New data confirms manufacturing expanding at accelerated rate

The Federal Reserve reports that industrial production rose 0.3% in July, the third such increase in the past four months


The National Association of Manufacturers pointed to Wednesday’s Federal Reserve report that industrial production rose 0.3% in July, the third increase in the past four months, as an indication of a stable growth for industry.
“Mirroring the gain of the prior month, it’s clear that the manufacturing expansion is accelerating,” said David Huether, chief economist for the NAM. “In fact, the growth in manufacturing production over the past two months has been the best performance in a year.
“A 0.6% rise in manufacturing production in July was the main factor behind the rise in production last month,” he said.
Last month’s surge in manufacturing output was broad based, with 13 of 19 major manufacturing industries posting gains. Led by strong increases in motor vehicles, machinery, computers and electronics and primary metals, durable manufacturing production rose by 0.9%, marking the fastest growth in four months and the sixth consecutive monthly increase.
“This is a good indication that solid business investment and exports growth is continuing to offset the negative effects of the housing downturn,” Huether said.
Meanwhile, nondurable manufacturing production rose 0.3% last month. This increase was mainly driven by solid growth in petroleum and coal products as well as chemical production.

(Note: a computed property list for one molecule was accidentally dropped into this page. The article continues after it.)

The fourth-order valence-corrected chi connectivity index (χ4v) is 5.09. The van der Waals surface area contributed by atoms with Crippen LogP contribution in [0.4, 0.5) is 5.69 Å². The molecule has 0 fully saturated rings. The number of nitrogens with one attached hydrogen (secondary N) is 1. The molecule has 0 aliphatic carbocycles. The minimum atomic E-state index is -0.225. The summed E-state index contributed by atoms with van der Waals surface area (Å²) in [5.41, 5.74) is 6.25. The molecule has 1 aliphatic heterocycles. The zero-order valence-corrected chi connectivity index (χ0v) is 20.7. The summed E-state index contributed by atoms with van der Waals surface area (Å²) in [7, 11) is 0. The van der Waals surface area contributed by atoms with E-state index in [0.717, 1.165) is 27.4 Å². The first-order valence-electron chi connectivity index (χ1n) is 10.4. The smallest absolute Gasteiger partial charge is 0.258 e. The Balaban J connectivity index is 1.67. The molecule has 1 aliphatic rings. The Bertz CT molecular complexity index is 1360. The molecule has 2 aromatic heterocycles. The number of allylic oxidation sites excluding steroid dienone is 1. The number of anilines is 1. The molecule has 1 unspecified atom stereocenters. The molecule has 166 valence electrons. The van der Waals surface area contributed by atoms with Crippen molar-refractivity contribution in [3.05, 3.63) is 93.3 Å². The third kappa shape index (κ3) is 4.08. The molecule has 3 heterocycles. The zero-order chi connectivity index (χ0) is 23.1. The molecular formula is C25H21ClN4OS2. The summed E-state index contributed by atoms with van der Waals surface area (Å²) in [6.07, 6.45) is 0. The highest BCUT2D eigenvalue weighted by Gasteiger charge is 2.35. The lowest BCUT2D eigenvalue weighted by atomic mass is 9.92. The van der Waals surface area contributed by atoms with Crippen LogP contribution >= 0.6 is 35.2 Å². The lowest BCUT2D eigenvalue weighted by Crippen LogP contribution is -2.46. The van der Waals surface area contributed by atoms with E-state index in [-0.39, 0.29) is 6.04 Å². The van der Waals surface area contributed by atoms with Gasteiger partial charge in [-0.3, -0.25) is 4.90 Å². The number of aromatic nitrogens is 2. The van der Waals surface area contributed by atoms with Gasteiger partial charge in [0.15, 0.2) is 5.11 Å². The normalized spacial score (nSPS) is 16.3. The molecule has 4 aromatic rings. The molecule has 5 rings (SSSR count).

“While the up-tick in the manufacturing expansion has bypassed some sectors, such as textiles and apparel, a number of sectors that struggled earlier in the year are on the mend,” he said. “The housing downturn had a severe impact on manufacturers of wood products, nonmetallic minerals and furniture throughout 2006 and into this year. (The) report shows that these sectors are now starting to recover, which is a hopeful indication that the worst of the housing correction is behind us.”

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Before the calendar turned, 2016 already had the makings of a pivotal year for manufacturing, and for the world.

There were the big events for the year, including the United States as Partner Country at Hannover Messe in April and the 2016 International Manufacturing Technology Show in Chicago in September. There's also the matter of the U.S. presidential elections in November, which promise to shape policy in manufacturing for years to come.

But the year started with global economic turmoil, as a slowdown in Chinese manufacturing triggered a worldwide stock hiccup that sent values plummeting. The continued plunge in world oil prices has resulted in a slowdown in exploration and, by extension, the manufacture of exploration equipment.

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